PPC is one of the most cost effective and measurable forms of advertising, yet there are still businesses who neglect to utilise this powerful tool in their marketing operations.

In simple terms, PPC is pay-per-click, a form of search engine marketing in which you only pay each time one of your ads is clicked on. And when we talk about search engine advertising, primarily this refers to the giant that is Google Ads. Other search engines are available, but with 90% of traffic on all devices, Google dominates the market.

PPC is a way of buying visits to your website based on user’s search terms, rather than attempting to earn those visits organically. Often, the impact of PPC can be overlooked by small businesses. It is a less visible, less tangible and not as straightforward as traditional marketing, such as leafleting or newspaper advertising. But not understanding it is no excuse for ignoring it!

It is an essential part of the marketing mix. Search engines are where people – your customers – go to ask questions and to find out about services and products. Think of them as people who are sticking their hand in the air wanting to know more about products and services like yours. These are high quality leads! There is a purchasing interest to their browsing. By ignoring them, you are losing warm prospects or worse still, leaving the way open for competition to engage with them. Indeed, some competitors may even exploit any negligence by “brand hijacking”, ie. paying to advertise to audiences who search for your business name.

It trumps untargeted forms of advertising like newspapers and radio, where you can only hope your target market sees or hears and hope they react to it on their devices. With Google Ads, the consumer is king, the adverts are accessible 24 hours a day on their device at their convenience, relevant for their needs and can be responded to immediately with a click or two.

Most users will spend up to 30 seconds looking at the search results. Therefore, occupying space high in the rankings via PPC, is prime real estate. You need to be seen by eyeballs and under the thumbs of consumers on their devices. PPC is a form of advertising which is non-intrusive to its audience. It is products and services that meet their online query.  That’s why it offers real return on investment in generating enquiries. And for the advertiser, it provides real marketing intelligence tracking the effectiveness of your spend and conversion rates, allowing you to make strategic data-based decisions.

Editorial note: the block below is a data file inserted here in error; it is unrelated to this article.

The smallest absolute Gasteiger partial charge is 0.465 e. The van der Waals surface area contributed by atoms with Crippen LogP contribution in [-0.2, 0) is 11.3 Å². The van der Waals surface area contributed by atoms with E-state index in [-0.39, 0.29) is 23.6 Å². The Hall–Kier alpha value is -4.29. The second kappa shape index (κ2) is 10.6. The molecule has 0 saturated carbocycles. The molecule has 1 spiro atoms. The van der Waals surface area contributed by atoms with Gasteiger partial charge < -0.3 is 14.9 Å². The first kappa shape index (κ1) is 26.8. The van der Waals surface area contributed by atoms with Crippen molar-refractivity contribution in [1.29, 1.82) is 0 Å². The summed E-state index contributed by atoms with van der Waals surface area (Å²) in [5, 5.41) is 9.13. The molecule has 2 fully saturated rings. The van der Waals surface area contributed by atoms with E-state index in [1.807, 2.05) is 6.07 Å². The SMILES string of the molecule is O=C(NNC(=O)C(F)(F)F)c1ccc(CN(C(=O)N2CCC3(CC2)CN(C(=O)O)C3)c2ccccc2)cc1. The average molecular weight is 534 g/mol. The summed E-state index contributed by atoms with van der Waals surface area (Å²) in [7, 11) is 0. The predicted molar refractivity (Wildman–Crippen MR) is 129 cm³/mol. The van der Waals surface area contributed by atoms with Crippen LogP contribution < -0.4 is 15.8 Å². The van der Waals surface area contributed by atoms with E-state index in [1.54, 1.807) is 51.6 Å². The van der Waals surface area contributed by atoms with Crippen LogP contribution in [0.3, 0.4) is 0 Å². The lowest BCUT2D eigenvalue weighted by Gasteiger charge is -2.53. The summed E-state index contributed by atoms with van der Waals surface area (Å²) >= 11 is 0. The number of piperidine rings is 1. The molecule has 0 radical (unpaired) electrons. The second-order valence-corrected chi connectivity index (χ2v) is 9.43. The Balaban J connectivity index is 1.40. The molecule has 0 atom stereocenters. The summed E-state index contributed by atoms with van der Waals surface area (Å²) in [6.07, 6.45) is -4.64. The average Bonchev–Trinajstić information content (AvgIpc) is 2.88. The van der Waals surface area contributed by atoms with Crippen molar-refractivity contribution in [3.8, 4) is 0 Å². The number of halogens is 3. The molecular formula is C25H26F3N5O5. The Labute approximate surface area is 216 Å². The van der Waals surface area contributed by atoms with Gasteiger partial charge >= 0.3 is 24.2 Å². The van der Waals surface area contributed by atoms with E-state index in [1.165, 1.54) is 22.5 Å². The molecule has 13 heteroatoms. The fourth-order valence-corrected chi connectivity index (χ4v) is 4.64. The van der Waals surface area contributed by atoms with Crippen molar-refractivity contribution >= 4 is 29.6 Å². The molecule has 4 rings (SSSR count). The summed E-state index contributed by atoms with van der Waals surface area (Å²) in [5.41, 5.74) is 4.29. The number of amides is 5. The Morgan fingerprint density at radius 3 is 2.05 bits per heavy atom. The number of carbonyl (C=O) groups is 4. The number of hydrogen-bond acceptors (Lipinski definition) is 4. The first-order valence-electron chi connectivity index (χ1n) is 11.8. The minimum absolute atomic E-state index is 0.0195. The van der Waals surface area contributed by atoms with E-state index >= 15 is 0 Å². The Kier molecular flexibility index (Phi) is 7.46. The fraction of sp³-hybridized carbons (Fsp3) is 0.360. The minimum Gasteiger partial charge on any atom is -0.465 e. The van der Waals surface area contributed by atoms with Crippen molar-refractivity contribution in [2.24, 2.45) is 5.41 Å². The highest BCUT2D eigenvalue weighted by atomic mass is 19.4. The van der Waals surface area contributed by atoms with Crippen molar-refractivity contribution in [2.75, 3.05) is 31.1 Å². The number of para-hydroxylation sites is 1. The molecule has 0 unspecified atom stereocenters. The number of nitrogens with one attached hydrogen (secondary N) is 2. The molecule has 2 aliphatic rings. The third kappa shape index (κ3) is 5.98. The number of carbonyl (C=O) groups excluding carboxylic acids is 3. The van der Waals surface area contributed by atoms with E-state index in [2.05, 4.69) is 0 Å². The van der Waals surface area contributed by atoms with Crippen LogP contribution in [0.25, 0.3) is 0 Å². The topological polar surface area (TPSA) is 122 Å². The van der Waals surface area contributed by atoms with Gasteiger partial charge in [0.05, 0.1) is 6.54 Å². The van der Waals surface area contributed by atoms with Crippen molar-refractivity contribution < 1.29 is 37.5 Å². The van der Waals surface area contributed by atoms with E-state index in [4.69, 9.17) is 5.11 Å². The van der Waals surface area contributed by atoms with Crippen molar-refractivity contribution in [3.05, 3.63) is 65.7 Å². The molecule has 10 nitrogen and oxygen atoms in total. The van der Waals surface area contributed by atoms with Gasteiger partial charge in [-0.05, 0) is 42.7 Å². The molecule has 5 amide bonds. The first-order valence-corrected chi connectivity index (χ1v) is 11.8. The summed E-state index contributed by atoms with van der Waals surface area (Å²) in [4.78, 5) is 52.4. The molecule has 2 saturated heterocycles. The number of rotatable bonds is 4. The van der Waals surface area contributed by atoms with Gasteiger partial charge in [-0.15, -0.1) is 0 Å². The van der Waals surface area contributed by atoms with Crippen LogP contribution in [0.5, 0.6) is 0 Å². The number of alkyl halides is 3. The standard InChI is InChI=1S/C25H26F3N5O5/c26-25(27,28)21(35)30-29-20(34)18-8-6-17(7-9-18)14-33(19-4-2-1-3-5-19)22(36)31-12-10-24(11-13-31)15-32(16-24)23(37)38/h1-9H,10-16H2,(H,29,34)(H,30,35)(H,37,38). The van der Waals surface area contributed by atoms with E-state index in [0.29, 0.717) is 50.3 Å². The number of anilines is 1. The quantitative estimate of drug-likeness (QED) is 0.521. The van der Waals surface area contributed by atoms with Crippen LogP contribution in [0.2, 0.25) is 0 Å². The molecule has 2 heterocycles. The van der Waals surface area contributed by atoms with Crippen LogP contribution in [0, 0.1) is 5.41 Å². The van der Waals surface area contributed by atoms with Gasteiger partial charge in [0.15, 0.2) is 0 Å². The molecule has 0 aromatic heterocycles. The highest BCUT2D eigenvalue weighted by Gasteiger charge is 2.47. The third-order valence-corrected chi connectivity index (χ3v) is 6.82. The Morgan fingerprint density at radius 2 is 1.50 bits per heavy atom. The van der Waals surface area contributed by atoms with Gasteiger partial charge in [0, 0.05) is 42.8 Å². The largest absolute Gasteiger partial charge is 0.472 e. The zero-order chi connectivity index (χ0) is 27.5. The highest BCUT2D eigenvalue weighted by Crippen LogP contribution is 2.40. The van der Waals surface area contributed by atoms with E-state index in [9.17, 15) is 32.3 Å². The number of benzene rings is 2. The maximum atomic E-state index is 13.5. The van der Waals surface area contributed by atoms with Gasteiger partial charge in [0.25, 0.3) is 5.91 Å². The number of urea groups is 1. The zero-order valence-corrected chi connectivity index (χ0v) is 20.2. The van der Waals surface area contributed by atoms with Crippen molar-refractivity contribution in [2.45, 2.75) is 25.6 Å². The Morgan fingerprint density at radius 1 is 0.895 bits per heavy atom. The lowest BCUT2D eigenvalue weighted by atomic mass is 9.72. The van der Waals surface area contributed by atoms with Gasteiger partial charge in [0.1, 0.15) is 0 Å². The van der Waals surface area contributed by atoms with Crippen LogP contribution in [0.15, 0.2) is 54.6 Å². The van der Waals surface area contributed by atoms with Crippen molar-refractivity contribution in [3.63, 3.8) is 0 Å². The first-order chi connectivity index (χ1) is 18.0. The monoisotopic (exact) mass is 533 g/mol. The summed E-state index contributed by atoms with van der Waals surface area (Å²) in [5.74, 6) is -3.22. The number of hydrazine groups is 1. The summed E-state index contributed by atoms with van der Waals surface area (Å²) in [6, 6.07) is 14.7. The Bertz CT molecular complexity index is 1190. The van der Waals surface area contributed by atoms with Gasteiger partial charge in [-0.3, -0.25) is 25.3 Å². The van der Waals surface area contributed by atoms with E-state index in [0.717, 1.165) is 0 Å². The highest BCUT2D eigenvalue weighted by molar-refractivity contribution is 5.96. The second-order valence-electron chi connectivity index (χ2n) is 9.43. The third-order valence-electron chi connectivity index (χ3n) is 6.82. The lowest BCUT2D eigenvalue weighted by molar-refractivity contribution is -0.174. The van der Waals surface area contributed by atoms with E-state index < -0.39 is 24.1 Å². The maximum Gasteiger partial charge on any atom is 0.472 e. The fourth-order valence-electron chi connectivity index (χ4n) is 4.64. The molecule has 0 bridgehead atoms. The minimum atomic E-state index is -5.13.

At Fruit, we have in-depth experience of local, regional and national PPC campaign set up and management, please contact us today to find out how we can embed PPC into your marketing mix and turbo charge your business’s lead generation.

January is always a time to refresh, reset, reimagine, repurpose. If you are a business seeking to reach a new customer base or concerned that you are losing relevance to your existing customers, a time to review your brand.

With lockdown 3 causing a slowdown in operations across many sectors, now is an opportune moment to bring some of the bigger projects off the shelf to be tackled for the longer-term strategic success of the business. Does your brand still articulate who you are, what your business can offer its customers and what makes you different?

Some businesses and organisations may even come to the realisation that a business needs a wholesale rebrand.

This could be when a business has evolved, and the existing brand has limited connection with customers it would like to reach. It could be that the current branding it is outdated and recollects a past era, either with colours or fonts that have fallen from favour.

Sometimes a rebrand can almost be forced on a business – when its reputation has been hit by some bad press or a poor reputation. It is also critical for any successful business to clearly articulate how it is different from its competition, its brand must therefore stand apart.

If it does not, then it can cause confusion and risk its relationship with customers, worse still, lose them to a similarly branded rival.

A brand has many elements beyond simply a logo, colour scheme and fonts – although those are a crucial part of the brand’s identity. It’s vision, values, narrative, tone of voice and messaging are all elements to be fed into a brand and bring clarity to what you deliver.

One of the most iconic rebrands of recent years is Compare the Market’s introduction of Alekxandr Orlov, the Russian Meerkat. The attention to the backstory and the clever use of the business name’s close resemblance to the much-loved creatures was a wholesale winner.

In the sporting world, one of the most contentious brand alterations was Cardiff City FC. Known as the Bluebirds with and 104 year history, their kit was changed from blue to red at the behest of new Malaysian owner Vincent Tan in 2012.